6 Fears For Future Growth (And 2 Reasons To Be Optimistic)

October 31, 2013

Cato’s Brink Lindsey recently hosted a discussion on his paper, “Why Growth is Getting Harder.” It was a terrific, wide-ranging discussion on a particularly strong report. The reply by Tyler Cowen, an economist at George Mason, though is especially worth noting for his thoughts on what the future of growth may look like. He offered 6 reasons to be even more pessimistic about America’s growth prospects than even Lindsey, while matching them with 2 causes for optimism. 

Reasons to fear for future rates of growth

  • The future rate of growth is risky. If growth is a bit higher in America, many of our fiscal worries slip away into varying shades of irrelevance. If growth is a bit lower, our country’s finances are in dire straits. That tenuous balance may introduce enough risk to actually lead to the negative financial outcomes we’re hoping to avoid. Cowen argues that fears over risky growth are already slowing down real growth in Europe.
  • What if the “peace bubble” ends? As Steven Pinker and others have argued, we live in a world today that’s blessed with historically low levels of conflict. Economic freedom and prosperity has grown across the world as a result. But what if this present state changes? That’s not to say it will or to what degree, but to point to a need for preparedness and resilience in the face of growing political risk across the world.
  • The educational slowdown is worse than we feared. While human capital development has slowed down, especially seen in the average years of schooling for Americans, that’s only part of the picture. The question now is whether students are receiving the right education. And what we’re educating for is matching less and less of what our more technologically-driven economy actually demands. As Cowen points out, “The economy is changing faster than higher education.”
  • We have too much regulation today. And what we do have is often misguided or misdirected.
  • Climate change will have a downside potential. If pronouncements from the IPCC and others are true, then environmental impacts will be a long-term drag on growth. On that point, Maplecroft recently found that 67 countries representing a third of world output face “high” to “extreme” risks from climate change.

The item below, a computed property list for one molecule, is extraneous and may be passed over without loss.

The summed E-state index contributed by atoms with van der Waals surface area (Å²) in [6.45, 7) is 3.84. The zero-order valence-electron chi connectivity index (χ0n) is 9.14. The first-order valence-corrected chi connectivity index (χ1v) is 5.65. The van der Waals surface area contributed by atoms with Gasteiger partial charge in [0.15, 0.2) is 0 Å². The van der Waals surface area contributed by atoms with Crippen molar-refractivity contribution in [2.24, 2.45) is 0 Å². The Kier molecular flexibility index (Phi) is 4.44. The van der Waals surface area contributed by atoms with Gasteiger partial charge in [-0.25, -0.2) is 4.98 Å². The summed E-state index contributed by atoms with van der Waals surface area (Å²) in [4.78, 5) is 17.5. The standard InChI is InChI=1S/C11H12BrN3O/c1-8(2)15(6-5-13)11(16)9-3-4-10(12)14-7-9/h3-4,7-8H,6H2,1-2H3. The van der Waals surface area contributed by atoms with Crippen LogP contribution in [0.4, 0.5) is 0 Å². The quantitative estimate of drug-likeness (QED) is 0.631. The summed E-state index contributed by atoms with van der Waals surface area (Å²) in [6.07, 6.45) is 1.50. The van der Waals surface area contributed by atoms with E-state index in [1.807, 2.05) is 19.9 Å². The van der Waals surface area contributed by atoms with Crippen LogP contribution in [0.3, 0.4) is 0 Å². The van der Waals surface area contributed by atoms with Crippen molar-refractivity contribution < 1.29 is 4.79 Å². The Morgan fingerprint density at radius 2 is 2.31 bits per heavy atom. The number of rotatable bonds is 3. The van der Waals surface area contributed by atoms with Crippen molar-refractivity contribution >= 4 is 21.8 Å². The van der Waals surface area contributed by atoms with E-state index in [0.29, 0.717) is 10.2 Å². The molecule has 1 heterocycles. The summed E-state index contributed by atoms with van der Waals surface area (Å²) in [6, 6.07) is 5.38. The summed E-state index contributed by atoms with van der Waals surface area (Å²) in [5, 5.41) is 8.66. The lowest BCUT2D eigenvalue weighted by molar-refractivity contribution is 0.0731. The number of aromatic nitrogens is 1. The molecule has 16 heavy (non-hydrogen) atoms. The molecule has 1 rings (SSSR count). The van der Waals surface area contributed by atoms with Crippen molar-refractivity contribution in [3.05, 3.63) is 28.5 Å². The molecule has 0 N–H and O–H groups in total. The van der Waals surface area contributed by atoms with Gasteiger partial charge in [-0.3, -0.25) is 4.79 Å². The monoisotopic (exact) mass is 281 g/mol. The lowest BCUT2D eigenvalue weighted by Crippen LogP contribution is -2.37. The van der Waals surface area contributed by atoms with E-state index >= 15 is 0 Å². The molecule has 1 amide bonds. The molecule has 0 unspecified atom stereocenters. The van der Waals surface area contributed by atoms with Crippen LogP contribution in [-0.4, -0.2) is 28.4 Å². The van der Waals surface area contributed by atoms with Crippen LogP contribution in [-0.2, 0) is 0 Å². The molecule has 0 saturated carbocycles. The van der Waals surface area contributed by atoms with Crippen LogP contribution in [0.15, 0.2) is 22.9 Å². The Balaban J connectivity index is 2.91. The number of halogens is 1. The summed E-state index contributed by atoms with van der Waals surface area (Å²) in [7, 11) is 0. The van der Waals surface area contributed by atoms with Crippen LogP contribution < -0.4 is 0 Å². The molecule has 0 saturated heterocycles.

• High energy prices will likely persist. While recent shale energy discoveries are net positives for the United States, oil especially will remain a global commodity incorporating a number of other price factors. The burden of proof rests with those who would argue that energy prices are due to significantly fall in the coming decade. Why does this matter? As Cowen points out, the price of energy inputs have long been significant factors in world growth, beginning with the rise of cheap coal at the start of the industrial revolution all the way to the negative impact of the 1973 oil crisis. We continue to absorb today’s high energy prices reasonably effectively, but they continue to exert a large, often unseen drag on the economy that can’t be denied.

 

Reasons to be reasonably optimistic on future rates of growth

  • Innovation will take on an increasingly global dimension. This is one point that Cowen is particularly skeptical on, but can’t write off. He said that smart thinkers are being educated and finding good employment in more places around the world than ever before. As they are sent through the education pipeline and mature into leaders, we will likely begin to see innovation take on a more global nature than even today. Or as Cowen put it, productivity increases from innovation abroad will make up for the productivity stagnation here in America.
  • Computers will become the next general purpose technology. He believes that computers are underrated and are still due to take on the same significance that, say, the steam engine had in radically altering society and the economy. It remains unclear what the timing of such change would be. And while these continued advances will generate a lot of economic growth, they are unlikely to significantly raise middle class incomes (as Cowen has described in greater detail in his book, Average is Over).

 

Regardless of Tyler Cowen’s thinking on future growth, the conclusion of Brink Lindsey’s paper (which riffs off of Cowen’s own work) remains true: 

In the quest for new sources of growth to support the American economy’s flagging dynamism, policy reform now looms as the most promising “low-hanging fruit” available.